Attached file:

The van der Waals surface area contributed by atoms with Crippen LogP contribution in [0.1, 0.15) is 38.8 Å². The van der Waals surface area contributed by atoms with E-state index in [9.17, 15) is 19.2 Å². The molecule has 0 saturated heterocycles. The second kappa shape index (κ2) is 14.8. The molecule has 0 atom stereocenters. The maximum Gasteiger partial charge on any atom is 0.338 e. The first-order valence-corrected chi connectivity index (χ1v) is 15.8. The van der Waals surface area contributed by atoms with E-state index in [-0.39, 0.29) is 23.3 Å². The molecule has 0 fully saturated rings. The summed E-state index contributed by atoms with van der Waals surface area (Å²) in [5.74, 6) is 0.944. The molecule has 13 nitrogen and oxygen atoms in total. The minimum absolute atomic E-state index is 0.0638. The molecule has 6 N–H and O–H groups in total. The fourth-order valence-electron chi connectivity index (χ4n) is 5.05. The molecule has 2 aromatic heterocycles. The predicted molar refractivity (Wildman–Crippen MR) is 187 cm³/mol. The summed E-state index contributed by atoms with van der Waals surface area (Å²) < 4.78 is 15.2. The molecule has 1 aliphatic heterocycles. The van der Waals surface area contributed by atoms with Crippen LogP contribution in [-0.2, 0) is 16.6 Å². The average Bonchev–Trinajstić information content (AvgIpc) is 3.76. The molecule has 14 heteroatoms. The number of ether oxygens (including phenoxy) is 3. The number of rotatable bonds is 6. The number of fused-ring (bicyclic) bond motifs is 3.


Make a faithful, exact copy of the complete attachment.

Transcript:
The van der Waals surface area contributed by atoms with Crippen LogP contribution in [0.1, 0.15) is 38.8 Å². The van der Waals surface area contributed by atoms with E-state index in [9.17, 15) is 19.2 Å². The molecule has 0 saturated heterocycles. The second kappa shape index (κ2) is 14.8. The molecule has 0 atom stereocenters. The maximum Gasteiger partial charge on any atom is 0.338 e. The first-order valence-corrected chi connectivity index (χ1v) is 15.8. The van der Waals surface area contributed by atoms with E-state index in [-0.39, 0.29) is 23.3 Å². The molecule has 0 fully saturated rings. The summed E-state index contributed by atoms with van der Waals surface area (Å²) in [5.74, 6) is 0.944. The molecule has 13 nitrogen and oxygen atoms in total. The minimum absolute atomic E-state index is 0.0638. The molecule has 6 N–H and O–H groups in total. The fourth-order valence-electron chi connectivity index (χ4n) is 5.05. The molecule has 2 aromatic heterocycles. The predicted molar refractivity (Wildman–Crippen MR) is 187 cm³/mol. The summed E-state index contributed by atoms with van der Waals surface area (Å²) < 4.78 is 15.2. The molecule has 1 aliphatic heterocycles. The van der Waals surface area contributed by atoms with Crippen LogP contribution in [-0.2, 0) is 16.6 Å². The average Bonchev–Trinajstić information content (AvgIpc) is 3.76. The molecule has 14 heteroatoms. The number of ether oxygens (including phenoxy) is 3. The number of rotatable bonds is 6. The number of fused-ring (bicyclic) bond motifs is 3.